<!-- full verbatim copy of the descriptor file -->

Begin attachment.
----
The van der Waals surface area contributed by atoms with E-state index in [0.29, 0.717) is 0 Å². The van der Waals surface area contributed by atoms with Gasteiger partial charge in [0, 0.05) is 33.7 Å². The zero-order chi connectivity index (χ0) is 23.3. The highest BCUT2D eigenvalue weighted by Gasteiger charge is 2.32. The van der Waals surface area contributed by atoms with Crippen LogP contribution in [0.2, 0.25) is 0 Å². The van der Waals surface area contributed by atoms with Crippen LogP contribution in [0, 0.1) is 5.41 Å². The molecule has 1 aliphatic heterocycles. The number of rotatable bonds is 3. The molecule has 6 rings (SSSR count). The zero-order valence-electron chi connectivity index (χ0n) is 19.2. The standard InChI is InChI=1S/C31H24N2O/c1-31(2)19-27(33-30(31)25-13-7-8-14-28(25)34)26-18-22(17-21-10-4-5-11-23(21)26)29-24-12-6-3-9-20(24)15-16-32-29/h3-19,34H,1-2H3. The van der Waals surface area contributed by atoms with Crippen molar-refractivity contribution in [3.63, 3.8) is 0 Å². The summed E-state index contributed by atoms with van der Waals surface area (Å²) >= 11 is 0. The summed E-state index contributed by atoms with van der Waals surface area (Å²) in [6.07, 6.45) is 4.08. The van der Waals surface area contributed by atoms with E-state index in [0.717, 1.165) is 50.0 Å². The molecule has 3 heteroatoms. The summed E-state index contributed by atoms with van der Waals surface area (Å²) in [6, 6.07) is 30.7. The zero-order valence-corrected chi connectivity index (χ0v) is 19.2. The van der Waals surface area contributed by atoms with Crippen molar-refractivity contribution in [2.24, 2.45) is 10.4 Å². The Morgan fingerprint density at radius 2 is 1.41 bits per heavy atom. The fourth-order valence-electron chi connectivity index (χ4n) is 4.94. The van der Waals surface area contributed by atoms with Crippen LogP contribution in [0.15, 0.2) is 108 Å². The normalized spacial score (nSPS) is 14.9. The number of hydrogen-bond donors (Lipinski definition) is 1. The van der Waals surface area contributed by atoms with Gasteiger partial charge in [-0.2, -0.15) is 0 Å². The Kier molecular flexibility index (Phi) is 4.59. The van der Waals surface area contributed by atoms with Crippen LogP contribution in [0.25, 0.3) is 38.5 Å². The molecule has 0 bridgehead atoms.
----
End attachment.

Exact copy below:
The van der Waals surface area contributed by atoms with E-state index in [0.29, 0.717) is 0 Å². The van der Waals surface area contributed by atoms with Gasteiger partial charge in [0, 0.05) is 33.7 Å². The zero-order chi connectivity index (χ0) is 23.3. The highest BCUT2D eigenvalue weighted by Gasteiger charge is 2.32. The van der Waals surface area contributed by atoms with Crippen LogP contribution in [0.2, 0.25) is 0 Å². The van der Waals surface area contributed by atoms with Crippen LogP contribution in [0, 0.1) is 5.41 Å². The molecule has 1 aliphatic heterocycles. The number of rotatable bonds is 3. The molecule has 6 rings (SSSR count). The zero-order valence-electron chi connectivity index (χ0n) is 19.2. The standard InChI is InChI=1S/C31H24N2O/c1-31(2)19-27(33-30(31)25-13-7-8-14-28(25)34)26-18-22(17-21-10-4-5-11-23(21)26)29-24-12-6-3-9-20(24)15-16-32-29/h3-19,34H,1-2H3. The van der Waals surface area contributed by atoms with Crippen molar-refractivity contribution in [3.63, 3.8) is 0 Å². The summed E-state index contributed by atoms with van der Waals surface area (Å²) >= 11 is 0. The summed E-state index contributed by atoms with van der Waals surface area (Å²) in [6.07, 6.45) is 4.08. The van der Waals surface area contributed by atoms with E-state index in [0.717, 1.165) is 50.0 Å². The molecule has 3 heteroatoms. The summed E-state index contributed by atoms with van der Waals surface area (Å²) in [6, 6.07) is 30.7. The zero-order valence-corrected chi connectivity index (χ0v) is 19.2. The van der Waals surface area contributed by atoms with Crippen molar-refractivity contribution in [2.24, 2.45) is 10.4 Å². The Morgan fingerprint density at radius 2 is 1.41 bits per heavy atom. The fourth-order valence-electron chi connectivity index (χ4n) is 4.94. The van der Waals surface area contributed by atoms with Crippen LogP contribution in [0.15, 0.2) is 108 Å². The normalized spacial score (nSPS) is 14.9. The number of hydrogen-bond donors (Lipinski definition) is 1. The van der Waals surface area contributed by atoms with Gasteiger partial charge in [-0.2, -0.15) is 0 Å². The Kier molecular flexibility index (Phi) is 4.59. The van der Waals surface area contributed by atoms with Crippen LogP contribution in [0.25, 0.3) is 38.5 Å². The molecule has 0 bridgehead atoms.